10 Ways to Reimagine the Undergraduate Learning Experience

It’s past time to break out of the box of three-credit-hour lecture and seminar courses.

April 6, 2022

In a recent tweet, David M. Perry, a medieval historian and journalist, offers the following piece of advice: “every history department should have a ‘what the f**k is happening’ class shell - that counts for the major and gen eds.”

I couldn’t agree more strongly. Only I wouldn’t limit this idea to a specific discipline. The issues that have recently arisen—the pandemic, the Black Lives Matter protests, the rise of populist and autocratic politics, the Russian invasion of Ukraine—require multidisciplinary perspectives.

Any serious understanding of recent events in Ukraine, for example, requires knowledge about the development of nationalism and national identity not just in Ukraine, but far more widely; the controversies surrounding post-Soviet Russian and NATO policy objectives; the disputes between Slavophiles and Westernizers in Russian history; game theory and the role of emotions in international affairs; the fog of war; and much more.

Our campuses are filled with expertise, and it isn’t beyond our ability to make our academic offerings more timely and relevant.

But shouldn’t we go a step further? The idea of current events–inspired courses should only be a first step in reimagining the kinds of learning experiences we offer.

I am of the view that few undergraduates are capable of seriously engaging with five courses simultaneously. Shouldn’t we acknowledge that fact and reconsider the time demands we place on students?

There are various ways we could address the time squeeze. We could:

  • Reimagine three-credit hour courses as four- or even five-credit classes by adding applied or experiential components.
  • Expand the number of courses with alternative formats, including studio classes, workshopping opportunities, maker courses, field- or community-based classes, and mentored internship and research experiences.
  • Create timely communities of inquiry around a current hot topic that students can participate in for credit.

Anecdote is certainly not the singular of data, but my own experience suggests that many students crave academic opportunities that are very different than what we currently offer. Let me suggest 10 alternatives to business as usual.

  1. Award academic credit to students who participate in the development of instructional tools, interactive courseware or resource repositories.
  2. Create faculty-led team- and project-based courses that result in a tangible outcome: an app, a scholarly or popular publication, an online resource, or another public-facing product.
  3. Establish “change leadership” working groups to research a campus or local problem and devise and implement a solution, and count their work toward an appropriate major.
  4. To cultivate cultural literacy, offer for-credit humanities experiences that involve visits to cultural institutions, including museums and performance venues, followed by intensive discussion and analysis of the works that the undergraduates encountered.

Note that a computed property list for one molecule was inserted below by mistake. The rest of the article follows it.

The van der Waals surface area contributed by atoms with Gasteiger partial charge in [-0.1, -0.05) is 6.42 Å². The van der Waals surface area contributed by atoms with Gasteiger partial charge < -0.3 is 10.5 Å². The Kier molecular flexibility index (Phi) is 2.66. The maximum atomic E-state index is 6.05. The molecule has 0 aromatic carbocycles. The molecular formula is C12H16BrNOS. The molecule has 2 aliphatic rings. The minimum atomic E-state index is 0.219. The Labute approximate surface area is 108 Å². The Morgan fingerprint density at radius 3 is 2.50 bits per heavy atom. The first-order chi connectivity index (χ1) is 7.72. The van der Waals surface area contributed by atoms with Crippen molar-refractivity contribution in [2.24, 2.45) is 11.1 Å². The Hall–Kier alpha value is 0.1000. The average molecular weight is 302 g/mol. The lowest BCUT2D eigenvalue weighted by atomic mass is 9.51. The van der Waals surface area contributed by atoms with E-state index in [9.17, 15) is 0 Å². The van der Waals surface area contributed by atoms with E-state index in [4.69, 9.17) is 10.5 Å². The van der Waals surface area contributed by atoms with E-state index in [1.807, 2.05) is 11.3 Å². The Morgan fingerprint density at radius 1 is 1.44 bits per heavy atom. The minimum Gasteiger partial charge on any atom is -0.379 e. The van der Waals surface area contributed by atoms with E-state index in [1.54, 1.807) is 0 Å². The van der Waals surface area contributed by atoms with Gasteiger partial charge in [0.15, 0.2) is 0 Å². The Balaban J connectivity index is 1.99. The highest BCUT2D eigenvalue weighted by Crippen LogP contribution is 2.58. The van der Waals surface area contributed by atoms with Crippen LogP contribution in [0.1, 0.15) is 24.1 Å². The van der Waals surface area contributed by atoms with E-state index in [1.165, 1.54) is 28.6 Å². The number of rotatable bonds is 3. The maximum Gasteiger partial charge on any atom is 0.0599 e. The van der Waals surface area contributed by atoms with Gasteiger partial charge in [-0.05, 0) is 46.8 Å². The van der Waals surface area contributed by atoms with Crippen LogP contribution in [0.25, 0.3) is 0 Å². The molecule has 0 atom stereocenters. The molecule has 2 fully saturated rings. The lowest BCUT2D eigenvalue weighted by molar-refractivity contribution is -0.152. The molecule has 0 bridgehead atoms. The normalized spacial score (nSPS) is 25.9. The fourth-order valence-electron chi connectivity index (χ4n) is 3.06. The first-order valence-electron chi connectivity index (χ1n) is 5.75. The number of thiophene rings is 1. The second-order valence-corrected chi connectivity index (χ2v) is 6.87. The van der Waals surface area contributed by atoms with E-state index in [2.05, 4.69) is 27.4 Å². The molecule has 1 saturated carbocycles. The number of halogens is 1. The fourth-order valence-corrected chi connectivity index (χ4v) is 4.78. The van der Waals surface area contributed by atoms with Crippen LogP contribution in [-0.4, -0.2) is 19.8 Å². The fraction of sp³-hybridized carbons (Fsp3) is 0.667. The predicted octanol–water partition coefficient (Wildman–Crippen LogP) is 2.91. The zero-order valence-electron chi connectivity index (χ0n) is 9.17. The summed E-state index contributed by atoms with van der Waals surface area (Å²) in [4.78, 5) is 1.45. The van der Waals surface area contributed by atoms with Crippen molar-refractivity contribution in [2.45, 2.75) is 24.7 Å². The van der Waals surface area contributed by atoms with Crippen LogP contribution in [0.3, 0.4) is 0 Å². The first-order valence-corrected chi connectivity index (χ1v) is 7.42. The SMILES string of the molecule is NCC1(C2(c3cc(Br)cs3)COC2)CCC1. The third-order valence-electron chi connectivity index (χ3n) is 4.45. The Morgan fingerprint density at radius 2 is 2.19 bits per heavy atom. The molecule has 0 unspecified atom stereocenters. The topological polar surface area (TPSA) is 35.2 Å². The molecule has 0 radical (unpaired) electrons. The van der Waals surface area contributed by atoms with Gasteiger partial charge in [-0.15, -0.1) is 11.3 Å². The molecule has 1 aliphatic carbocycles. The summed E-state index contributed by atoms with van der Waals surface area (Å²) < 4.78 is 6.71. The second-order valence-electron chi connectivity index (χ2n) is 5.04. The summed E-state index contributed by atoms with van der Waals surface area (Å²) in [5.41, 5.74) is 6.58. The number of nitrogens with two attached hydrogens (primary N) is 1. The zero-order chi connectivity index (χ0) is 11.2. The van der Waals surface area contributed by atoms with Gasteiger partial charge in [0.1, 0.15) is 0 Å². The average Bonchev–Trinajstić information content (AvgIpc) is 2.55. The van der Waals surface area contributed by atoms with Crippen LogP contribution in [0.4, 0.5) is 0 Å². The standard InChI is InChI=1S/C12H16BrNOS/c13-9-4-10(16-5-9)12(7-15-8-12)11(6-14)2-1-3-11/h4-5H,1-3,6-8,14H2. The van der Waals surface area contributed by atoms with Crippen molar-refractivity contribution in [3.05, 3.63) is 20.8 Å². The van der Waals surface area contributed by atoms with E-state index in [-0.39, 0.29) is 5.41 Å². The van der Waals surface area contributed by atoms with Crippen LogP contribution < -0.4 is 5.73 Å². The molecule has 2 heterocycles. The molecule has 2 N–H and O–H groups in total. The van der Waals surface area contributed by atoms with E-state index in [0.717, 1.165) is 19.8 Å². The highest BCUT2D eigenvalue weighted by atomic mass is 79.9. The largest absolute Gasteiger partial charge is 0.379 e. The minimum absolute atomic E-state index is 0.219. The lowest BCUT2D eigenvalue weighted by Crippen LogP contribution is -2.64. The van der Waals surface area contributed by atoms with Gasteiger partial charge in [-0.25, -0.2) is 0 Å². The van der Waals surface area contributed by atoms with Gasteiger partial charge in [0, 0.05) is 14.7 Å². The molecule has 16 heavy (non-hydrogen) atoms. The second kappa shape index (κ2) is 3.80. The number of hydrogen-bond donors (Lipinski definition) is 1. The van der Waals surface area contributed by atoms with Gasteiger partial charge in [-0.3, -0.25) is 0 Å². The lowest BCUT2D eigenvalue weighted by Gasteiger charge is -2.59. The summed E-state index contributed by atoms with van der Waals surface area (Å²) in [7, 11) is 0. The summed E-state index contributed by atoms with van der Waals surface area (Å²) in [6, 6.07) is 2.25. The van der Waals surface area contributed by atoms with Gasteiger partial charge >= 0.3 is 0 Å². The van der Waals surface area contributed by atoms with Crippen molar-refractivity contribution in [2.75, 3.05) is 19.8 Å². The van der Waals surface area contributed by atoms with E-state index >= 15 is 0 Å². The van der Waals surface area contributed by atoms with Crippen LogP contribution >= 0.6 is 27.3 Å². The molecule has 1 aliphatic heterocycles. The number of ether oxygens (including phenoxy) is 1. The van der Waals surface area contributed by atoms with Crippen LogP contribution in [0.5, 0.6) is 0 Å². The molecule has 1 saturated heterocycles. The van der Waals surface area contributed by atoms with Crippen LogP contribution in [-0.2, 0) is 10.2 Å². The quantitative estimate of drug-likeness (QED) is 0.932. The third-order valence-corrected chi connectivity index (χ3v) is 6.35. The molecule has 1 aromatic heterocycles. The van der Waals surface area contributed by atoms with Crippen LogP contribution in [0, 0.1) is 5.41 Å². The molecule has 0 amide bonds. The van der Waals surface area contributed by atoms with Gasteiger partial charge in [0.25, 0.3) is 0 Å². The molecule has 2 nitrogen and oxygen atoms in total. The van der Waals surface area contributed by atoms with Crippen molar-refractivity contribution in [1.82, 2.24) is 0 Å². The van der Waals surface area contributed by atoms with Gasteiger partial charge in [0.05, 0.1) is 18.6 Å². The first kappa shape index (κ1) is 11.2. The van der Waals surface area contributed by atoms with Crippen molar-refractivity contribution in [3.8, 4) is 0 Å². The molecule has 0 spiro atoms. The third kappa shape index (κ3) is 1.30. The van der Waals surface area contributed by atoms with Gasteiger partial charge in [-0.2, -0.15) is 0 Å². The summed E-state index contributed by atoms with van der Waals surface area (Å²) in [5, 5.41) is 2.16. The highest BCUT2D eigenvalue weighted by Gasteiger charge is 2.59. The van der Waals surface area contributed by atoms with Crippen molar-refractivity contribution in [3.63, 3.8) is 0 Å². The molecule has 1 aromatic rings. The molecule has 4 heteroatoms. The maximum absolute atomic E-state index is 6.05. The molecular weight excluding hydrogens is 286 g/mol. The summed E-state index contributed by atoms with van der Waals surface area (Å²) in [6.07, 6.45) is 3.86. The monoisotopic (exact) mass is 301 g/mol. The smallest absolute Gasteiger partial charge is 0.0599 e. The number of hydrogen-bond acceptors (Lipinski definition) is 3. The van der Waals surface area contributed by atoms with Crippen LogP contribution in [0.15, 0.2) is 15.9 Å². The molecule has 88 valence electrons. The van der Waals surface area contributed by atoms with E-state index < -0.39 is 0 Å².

5. Offer skills-oriented courses to better prepare students for the job market. Thus, arts, humanities or social sciences majors might learn the basics of accounting, budgeting, project management and other skills that they’re likely to need postgraduation.
  6. Make service learning an integral part of the undergraduate experience by offering academic credit for participation in in-school, tutoring and after-school programs and other forms of community service.
  7. Expand workshopping well beyond the creative writing and theater programs where it already exists. Every field, I am convinced, has techniques and skills that can be honed in a workshop setting.
  8. Establish and give credit to participation in communities of learning that work collaboratively to research, study and reflect upon timely or controversial topics. For example, students might study how best to incentivize certain forms of behavior or to evaluate the likely impact of a particular public or campus policies.
  9. Set up “design thinking” courses that examine and evaluate problems within particular domains, such as health care; primary, secondary or higher education; or environmental policy, and various proposed solutions.
  10. Create a scaled undergraduate research sequence, in which students learn, first, about the research design and methods in a particular discipline, then undertake their own research (which might be lab-based, but could be archival, quantitative, qualitative, longitudinal, cross-sectional, policy-oriented or survey-, field- or participant-observer based), following by a public presentation of their findings.

What ties all these suggestions together is the value of learning by doing. We frequently speak about the importance of practical and applied learning and translational research. Let’s do more to make these ideas integral parts of the undergraduate experience.

The payoff, in terms of student engagement and connection with faculty, peers and the institution as a whole, will be huge.

Steven Mintz is professor of history at the University of Texas at Austin.

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